I recently overheard my thirteen-year-old son answering a friend who had asked him how he was, “The whole country is on fire and we’re about to have World War Three! How do you think I am going?”
His reply hung in the air, like the smoke from the fires, as I pondered Christmas just gone and the season of Epiphany we have just entered. In the Orthodox tradition, ‘Epiphany’ is called the ‘Theophany’ (“God shining forth”) and the lectionary gives us plenty of readings where we are invited to see where God might be shining forth in the world and in our lives.
My son’s reply echoed the feeling of many who struggle to see where God might be “shining forth” amidst the catastrophic fires, the loss of life and property, the increasing despair globally about climate change and now the rising tension between Iran and the US. One of my favourite cartoonists put it this way, “The pain and the terror of these bushfires cannot be held in a single human heart.”
This reminded me of something Archbishop Desmond Tutu is supposed to have once said: “God, I know that you are in control – I just wish that you would make it a little more obvious.” In other words, if the Messiah has come, when will things start to look better? When will the lowly be lifted up? When will the wheat be separated from the chaff? When will the sick be healed, the prisoners be released and the swords be beaten into ploughshares?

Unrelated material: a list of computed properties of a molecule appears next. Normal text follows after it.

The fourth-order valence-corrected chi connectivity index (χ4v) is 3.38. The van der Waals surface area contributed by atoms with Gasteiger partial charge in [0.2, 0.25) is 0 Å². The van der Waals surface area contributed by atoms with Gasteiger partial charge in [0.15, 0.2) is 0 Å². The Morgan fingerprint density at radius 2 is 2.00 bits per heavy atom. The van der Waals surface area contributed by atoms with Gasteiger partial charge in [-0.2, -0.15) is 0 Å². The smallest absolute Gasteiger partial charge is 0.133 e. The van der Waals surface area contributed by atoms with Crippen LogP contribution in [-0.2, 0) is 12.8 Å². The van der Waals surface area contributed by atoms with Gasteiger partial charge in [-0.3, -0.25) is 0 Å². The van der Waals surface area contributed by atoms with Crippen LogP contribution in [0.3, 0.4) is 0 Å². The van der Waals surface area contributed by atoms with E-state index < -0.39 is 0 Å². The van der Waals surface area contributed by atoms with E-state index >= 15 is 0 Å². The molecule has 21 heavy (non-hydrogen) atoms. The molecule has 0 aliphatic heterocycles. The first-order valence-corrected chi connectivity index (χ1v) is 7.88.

It is possible to become trapped in a downwards spiral of these sorts of questions.
For such times, Jewish wisdom in The Talmud offers this, “Do not be daunted by the magnitude of the world’s grief. Act justly now. Love mercy now. Walk humbly now. You are not obligated to complete the work, but neither are you free to abandon it.” In other words, rather than being overwhelmed, find the thing that you can do: you might contribute to an appeal for money, volunteer your time or simply commit to doing a little research before sharing a social media post. During our recent family holiday to the Solomon Islands we felt a little overwhelmed by the great need we saw in so many places: our response has been to start a GoFundMe page to raise money for one project – a small medical clinic funded by the local church. We cannot do everything, but we can do something.
Centuries ago the German mystic Meister Eckhart wrote, “We are all meant to be mothers of God. For God is always needing to be born.” If Eckhart is correct, that somehow God is always needing to be born into the world, then the incarnation becomes God’s invitation for us to join with God in the transformation of this world; making the kingdom of heaven – the hope and dream of God – a present reality for this earth.
In his recent Epiphany homily Pope Francis spoke of what becomes possible when we find the courage to trust God even in times such as these, of allowing “Jesus to heal and to change us…to transform us by His love, to kindle light amid our darkness, to grant us strength in weakness, and courage amid trials.”
However, there are times when it is too much, when it is too difficult and sometimes we simply have to let others do the believing for us. One of the great gifts of the Church is that there are always others with far more faith than me who can do the believing when I find it too hard, until I find myself able to believe again. Sometimes it is enough to rest into the tradition, to let the liturgy or the prayers of others wash over us until we are rested enough, brave enough, to believe again.Jump to next article